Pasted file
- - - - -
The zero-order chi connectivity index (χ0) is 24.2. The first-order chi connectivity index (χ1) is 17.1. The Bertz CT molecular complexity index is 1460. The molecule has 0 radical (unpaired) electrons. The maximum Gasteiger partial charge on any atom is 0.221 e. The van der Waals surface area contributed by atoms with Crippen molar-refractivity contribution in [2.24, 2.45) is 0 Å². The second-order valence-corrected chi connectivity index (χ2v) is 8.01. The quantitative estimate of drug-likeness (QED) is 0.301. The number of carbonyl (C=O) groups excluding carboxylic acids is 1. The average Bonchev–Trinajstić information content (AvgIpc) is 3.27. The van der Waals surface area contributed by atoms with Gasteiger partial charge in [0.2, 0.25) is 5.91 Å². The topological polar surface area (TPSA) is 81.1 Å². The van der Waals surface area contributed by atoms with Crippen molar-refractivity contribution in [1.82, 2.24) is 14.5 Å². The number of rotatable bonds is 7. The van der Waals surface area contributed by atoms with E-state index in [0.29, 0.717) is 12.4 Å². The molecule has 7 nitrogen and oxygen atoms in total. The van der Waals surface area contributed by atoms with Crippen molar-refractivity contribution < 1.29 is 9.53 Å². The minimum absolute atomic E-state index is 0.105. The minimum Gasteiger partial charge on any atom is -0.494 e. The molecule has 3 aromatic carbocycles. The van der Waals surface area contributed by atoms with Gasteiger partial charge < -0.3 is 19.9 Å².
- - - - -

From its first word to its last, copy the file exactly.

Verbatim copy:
The zero-order chi connectivity index (χ0) is 24.2. The first-order chi connectivity index (χ1) is 17.1. The Bertz CT molecular complexity index is 1460. The molecule has 0 radical (unpaired) electrons. The maximum Gasteiger partial charge on any atom is 0.221 e. The van der Waals surface area contributed by atoms with Crippen molar-refractivity contribution in [2.24, 2.45) is 0 Å². The second-order valence-corrected chi connectivity index (χ2v) is 8.01. The quantitative estimate of drug-likeness (QED) is 0.301. The number of carbonyl (C=O) groups excluding carboxylic acids is 1. The average Bonchev–Trinajstić information content (AvgIpc) is 3.27. The van der Waals surface area contributed by atoms with Gasteiger partial charge in [0.2, 0.25) is 5.91 Å². The topological polar surface area (TPSA) is 81.1 Å². The van der Waals surface area contributed by atoms with Crippen molar-refractivity contribution in [1.82, 2.24) is 14.5 Å². The number of rotatable bonds is 7. The van der Waals surface area contributed by atoms with E-state index in [0.29, 0.717) is 12.4 Å². The molecule has 7 nitrogen and oxygen atoms in total. The van der Waals surface area contributed by atoms with Crippen molar-refractivity contribution < 1.29 is 9.53 Å². The minimum absolute atomic E-state index is 0.105. The minimum Gasteiger partial charge on any atom is -0.494 e. The molecule has 3 aromatic carbocycles. The van der Waals surface area contributed by atoms with Gasteiger partial charge < -0.3 is 19.9 Å².